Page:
COVID-19: South African variant spreads in UK

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Government to launch emergency tests as 105 cases of new mutation discovered in 8 areas of London.

The South African variant of the coronavirus has been detected in eight different areas across England, the UK. The variant was discovered in people with no travel links to the African nation.

The government is to launch an urgent door-to-door testing scheme after 105 cases were identified in Hertfordshire, Kent, Surrey, Walsall, and Sefton. The London boroughs of Ealing, Haringey, and Merton have also been affected by the mutation.

“Additional surge testing and sequencing is being deployed in a number of locations where the COVID-19 variant first identified in South Africa has been found,” the government said in a statement.

“Testing will, in combination with following the lockdown rules and remembering ‘Hands. Face. Space’ help to monitor and suppress the spread of the virus, while enabling a better understanding of the new variant.” the statement added.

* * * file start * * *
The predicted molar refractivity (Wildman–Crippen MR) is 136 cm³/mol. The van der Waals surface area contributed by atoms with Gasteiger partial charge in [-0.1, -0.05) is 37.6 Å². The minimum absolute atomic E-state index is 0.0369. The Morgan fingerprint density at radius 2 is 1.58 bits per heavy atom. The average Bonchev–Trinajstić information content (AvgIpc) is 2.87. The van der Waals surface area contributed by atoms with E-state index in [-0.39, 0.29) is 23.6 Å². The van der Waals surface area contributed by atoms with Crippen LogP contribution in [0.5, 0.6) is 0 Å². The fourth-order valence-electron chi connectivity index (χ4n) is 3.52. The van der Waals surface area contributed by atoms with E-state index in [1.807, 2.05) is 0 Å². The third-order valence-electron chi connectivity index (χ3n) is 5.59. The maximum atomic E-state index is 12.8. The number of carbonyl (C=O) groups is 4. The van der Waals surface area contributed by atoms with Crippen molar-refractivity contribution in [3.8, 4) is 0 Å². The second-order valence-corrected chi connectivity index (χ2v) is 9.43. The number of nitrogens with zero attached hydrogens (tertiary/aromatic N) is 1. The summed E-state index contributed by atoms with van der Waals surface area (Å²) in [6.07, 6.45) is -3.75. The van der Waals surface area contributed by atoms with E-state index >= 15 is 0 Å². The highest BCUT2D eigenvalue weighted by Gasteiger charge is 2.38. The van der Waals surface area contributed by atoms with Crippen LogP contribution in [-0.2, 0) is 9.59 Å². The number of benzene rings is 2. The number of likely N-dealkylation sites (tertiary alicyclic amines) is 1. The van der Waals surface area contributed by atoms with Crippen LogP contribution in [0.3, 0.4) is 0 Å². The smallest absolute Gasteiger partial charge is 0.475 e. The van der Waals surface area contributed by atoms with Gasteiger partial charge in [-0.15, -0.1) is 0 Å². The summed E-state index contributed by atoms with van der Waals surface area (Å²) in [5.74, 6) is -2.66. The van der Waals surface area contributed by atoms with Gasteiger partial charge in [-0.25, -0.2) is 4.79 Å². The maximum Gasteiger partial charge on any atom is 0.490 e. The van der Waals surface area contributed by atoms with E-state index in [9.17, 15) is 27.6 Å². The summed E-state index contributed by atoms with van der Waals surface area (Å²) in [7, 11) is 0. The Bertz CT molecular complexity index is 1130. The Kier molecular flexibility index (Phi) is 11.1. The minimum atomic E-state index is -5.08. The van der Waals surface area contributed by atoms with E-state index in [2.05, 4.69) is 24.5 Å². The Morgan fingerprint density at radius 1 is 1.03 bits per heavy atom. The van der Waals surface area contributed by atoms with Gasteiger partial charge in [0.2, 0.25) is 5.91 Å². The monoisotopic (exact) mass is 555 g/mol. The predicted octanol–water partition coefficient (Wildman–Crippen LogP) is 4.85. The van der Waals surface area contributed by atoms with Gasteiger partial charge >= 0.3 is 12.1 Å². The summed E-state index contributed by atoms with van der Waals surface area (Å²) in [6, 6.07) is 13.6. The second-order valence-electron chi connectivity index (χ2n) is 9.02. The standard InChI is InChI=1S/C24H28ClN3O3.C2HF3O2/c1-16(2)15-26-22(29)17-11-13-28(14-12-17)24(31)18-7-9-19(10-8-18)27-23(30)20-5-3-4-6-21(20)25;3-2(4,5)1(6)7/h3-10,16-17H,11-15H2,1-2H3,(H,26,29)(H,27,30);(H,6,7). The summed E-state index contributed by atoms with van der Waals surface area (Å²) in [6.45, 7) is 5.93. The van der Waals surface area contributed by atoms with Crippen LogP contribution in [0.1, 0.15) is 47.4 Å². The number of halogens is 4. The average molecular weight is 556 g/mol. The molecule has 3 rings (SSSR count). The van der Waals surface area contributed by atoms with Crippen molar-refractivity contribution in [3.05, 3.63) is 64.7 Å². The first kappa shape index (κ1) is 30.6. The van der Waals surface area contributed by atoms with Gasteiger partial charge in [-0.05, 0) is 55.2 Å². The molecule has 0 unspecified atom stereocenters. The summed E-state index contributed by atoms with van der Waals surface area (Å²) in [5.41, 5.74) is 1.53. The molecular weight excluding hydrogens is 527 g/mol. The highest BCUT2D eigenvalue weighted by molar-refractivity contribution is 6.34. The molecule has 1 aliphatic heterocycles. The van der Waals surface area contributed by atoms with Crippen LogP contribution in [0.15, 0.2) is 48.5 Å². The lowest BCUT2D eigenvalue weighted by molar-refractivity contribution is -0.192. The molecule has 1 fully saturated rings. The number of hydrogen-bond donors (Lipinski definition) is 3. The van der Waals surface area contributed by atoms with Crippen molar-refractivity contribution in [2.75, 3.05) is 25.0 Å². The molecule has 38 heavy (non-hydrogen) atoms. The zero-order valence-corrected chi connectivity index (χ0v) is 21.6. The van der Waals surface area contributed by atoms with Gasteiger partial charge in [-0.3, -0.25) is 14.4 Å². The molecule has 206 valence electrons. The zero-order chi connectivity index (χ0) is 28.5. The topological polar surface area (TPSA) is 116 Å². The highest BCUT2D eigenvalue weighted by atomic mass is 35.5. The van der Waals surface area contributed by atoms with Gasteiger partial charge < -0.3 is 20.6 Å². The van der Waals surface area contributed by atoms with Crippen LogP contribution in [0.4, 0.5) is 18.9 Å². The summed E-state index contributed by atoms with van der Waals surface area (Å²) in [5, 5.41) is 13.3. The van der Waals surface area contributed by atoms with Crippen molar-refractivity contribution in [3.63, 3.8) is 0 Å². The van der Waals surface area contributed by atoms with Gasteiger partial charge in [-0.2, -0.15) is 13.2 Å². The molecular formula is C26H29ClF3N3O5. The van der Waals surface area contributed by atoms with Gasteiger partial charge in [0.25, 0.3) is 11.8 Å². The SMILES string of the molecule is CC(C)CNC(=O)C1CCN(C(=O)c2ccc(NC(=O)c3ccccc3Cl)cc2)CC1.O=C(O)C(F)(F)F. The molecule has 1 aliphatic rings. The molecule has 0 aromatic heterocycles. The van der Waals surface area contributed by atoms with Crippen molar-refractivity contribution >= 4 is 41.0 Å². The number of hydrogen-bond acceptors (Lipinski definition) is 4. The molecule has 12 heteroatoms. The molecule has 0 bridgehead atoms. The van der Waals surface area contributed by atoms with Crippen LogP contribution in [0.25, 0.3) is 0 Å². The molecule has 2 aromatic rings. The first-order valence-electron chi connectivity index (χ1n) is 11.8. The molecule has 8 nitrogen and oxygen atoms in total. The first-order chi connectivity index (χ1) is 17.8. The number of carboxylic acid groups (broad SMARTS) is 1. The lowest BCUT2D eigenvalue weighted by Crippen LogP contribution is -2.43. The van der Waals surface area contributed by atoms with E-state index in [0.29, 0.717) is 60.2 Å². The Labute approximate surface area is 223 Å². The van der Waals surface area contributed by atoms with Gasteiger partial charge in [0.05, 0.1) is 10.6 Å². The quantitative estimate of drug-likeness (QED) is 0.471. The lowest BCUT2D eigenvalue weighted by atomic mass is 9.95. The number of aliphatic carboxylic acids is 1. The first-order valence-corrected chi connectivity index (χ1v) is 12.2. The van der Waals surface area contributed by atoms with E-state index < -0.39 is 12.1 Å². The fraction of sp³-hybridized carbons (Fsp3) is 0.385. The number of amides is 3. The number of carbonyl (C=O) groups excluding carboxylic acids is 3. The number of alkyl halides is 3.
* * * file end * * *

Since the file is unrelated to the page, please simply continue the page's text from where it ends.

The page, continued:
The South African variant was detected in people who have no travel links to the Southern African state that is currently a part of the 30 “red-list” states from which travelers are banned from entering the UK.

Matt Hancock, the health secretary, has urged all people in the affected areas to get tested whether they have symptoms or not and has reminded people to stay home and follow current restrictions.

“The best way to stop the spread of the virus – including new variants – is to stay at home and follow the restrictions in place. Until more people are vaccinated this is the only way we will control the spread of the virus,” Hancock added.

On Monday, 18,607 new people in the UK tested positive for the coronavirus. Between Jan. 26 and Feb. 1, 166,126 people had a confirmed positive test result. The latest results represent a 29.7% decrease compared to the previous week.

There were 406 deaths on Monday and 8,033 fatalities were reported on Jan. 26-Feb. 1, representing a 7.4% decrease in the number of fatalities of the virus compared to the previous seven days.

The rate of vaccinations continues to increase as more than 9.29 million people have received the first dose and 494,209 people have been administered with the second dose as of Jan. 31.

The current R range for the UK remains the same from 0.7 to 1.1 as well as the current growth rate which remains -5% to 0% per day. The R number is a mechanism used to rate the virus’s ability to spread, with R being the number of people that one infected person will pass the virus on to.

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